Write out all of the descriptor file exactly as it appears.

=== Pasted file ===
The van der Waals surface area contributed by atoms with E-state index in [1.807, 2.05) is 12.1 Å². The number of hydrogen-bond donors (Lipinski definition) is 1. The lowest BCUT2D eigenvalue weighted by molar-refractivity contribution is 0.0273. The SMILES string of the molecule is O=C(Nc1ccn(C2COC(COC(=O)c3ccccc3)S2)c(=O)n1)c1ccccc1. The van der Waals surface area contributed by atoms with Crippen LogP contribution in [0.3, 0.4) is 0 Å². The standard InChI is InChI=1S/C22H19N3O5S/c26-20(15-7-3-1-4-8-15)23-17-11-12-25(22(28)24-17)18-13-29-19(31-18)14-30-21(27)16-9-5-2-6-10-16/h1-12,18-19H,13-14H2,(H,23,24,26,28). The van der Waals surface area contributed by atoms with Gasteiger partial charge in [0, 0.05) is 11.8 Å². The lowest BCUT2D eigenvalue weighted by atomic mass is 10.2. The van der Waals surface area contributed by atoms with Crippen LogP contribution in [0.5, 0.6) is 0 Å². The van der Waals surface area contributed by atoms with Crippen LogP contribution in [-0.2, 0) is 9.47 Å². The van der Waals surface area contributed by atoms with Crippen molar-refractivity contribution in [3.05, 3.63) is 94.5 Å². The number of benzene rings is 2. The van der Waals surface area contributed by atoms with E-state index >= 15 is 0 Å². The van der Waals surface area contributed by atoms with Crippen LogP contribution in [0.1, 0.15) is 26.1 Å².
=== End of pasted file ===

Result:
The van der Waals surface area contributed by atoms with E-state index in [1.807, 2.05) is 12.1 Å². The number of hydrogen-bond donors (Lipinski definition) is 1. The lowest BCUT2D eigenvalue weighted by molar-refractivity contribution is 0.0273. The SMILES string of the molecule is O=C(Nc1ccn(C2COC(COC(=O)c3ccccc3)S2)c(=O)n1)c1ccccc1. The van der Waals surface area contributed by atoms with Crippen LogP contribution in [0.3, 0.4) is 0 Å². The standard InChI is InChI=1S/C22H19N3O5S/c26-20(15-7-3-1-4-8-15)23-17-11-12-25(22(28)24-17)18-13-29-19(31-18)14-30-21(27)16-9-5-2-6-10-16/h1-12,18-19H,13-14H2,(H,23,24,26,28). The van der Waals surface area contributed by atoms with Gasteiger partial charge in [0, 0.05) is 11.8 Å². The lowest BCUT2D eigenvalue weighted by atomic mass is 10.2. The van der Waals surface area contributed by atoms with Crippen LogP contribution in [0.5, 0.6) is 0 Å². The van der Waals surface area contributed by atoms with Crippen LogP contribution in [-0.2, 0) is 9.47 Å². The van der Waals surface area contributed by atoms with Crippen molar-refractivity contribution in [3.05, 3.63) is 94.5 Å². The number of benzene rings is 2. The van der Waals surface area contributed by atoms with E-state index >= 15 is 0 Å². The van der Waals surface area contributed by atoms with Crippen LogP contribution in [0.1, 0.15) is 26.1 Å².